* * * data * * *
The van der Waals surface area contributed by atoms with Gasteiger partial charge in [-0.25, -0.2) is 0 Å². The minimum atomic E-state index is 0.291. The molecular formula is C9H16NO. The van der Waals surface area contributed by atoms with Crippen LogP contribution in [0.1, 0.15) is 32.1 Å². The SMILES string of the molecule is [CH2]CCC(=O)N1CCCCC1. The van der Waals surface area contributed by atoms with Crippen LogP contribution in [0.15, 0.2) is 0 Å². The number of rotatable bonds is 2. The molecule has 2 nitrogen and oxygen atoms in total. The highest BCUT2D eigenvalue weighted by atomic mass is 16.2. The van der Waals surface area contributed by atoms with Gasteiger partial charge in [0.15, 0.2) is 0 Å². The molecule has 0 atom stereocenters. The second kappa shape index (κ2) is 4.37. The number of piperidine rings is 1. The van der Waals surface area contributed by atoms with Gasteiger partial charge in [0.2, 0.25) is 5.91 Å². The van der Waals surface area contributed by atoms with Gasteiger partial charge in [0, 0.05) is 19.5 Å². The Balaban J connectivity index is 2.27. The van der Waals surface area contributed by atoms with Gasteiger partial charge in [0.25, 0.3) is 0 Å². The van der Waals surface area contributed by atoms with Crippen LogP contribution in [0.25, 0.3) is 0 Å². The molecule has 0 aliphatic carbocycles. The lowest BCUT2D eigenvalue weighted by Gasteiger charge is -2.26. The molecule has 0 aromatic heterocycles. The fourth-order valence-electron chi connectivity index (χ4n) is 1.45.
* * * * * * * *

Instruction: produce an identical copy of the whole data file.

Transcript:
The van der Waals surface area contributed by atoms with Gasteiger partial charge in [-0.25, -0.2) is 0 Å². The minimum atomic E-state index is 0.291. The molecular formula is C9H16NO. The van der Waals surface area contributed by atoms with Crippen LogP contribution in [0.1, 0.15) is 32.1 Å². The SMILES string of the molecule is [CH2]CCC(=O)N1CCCCC1. The van der Waals surface area contributed by atoms with Crippen LogP contribution in [0.15, 0.2) is 0 Å². The number of rotatable bonds is 2. The molecule has 2 nitrogen and oxygen atoms in total. The highest BCUT2D eigenvalue weighted by atomic mass is 16.2. The van der Waals surface area contributed by atoms with Gasteiger partial charge in [0.15, 0.2) is 0 Å². The molecule has 0 atom stereocenters. The second kappa shape index (κ2) is 4.37. The number of piperidine rings is 1. The van der Waals surface area contributed by atoms with Gasteiger partial charge in [0.2, 0.25) is 5.91 Å². The van der Waals surface area contributed by atoms with Gasteiger partial charge in [0, 0.05) is 19.5 Å². The Balaban J connectivity index is 2.27. The van der Waals surface area contributed by atoms with Gasteiger partial charge in [0.25, 0.3) is 0 Å². The van der Waals surface area contributed by atoms with Crippen LogP contribution in [0.25, 0.3) is 0 Å². The molecule has 0 aliphatic carbocycles. The lowest BCUT2D eigenvalue weighted by Gasteiger charge is -2.26. The molecule has 0 aromatic heterocycles. The fourth-order valence-electron chi connectivity index (χ4n) is 1.45.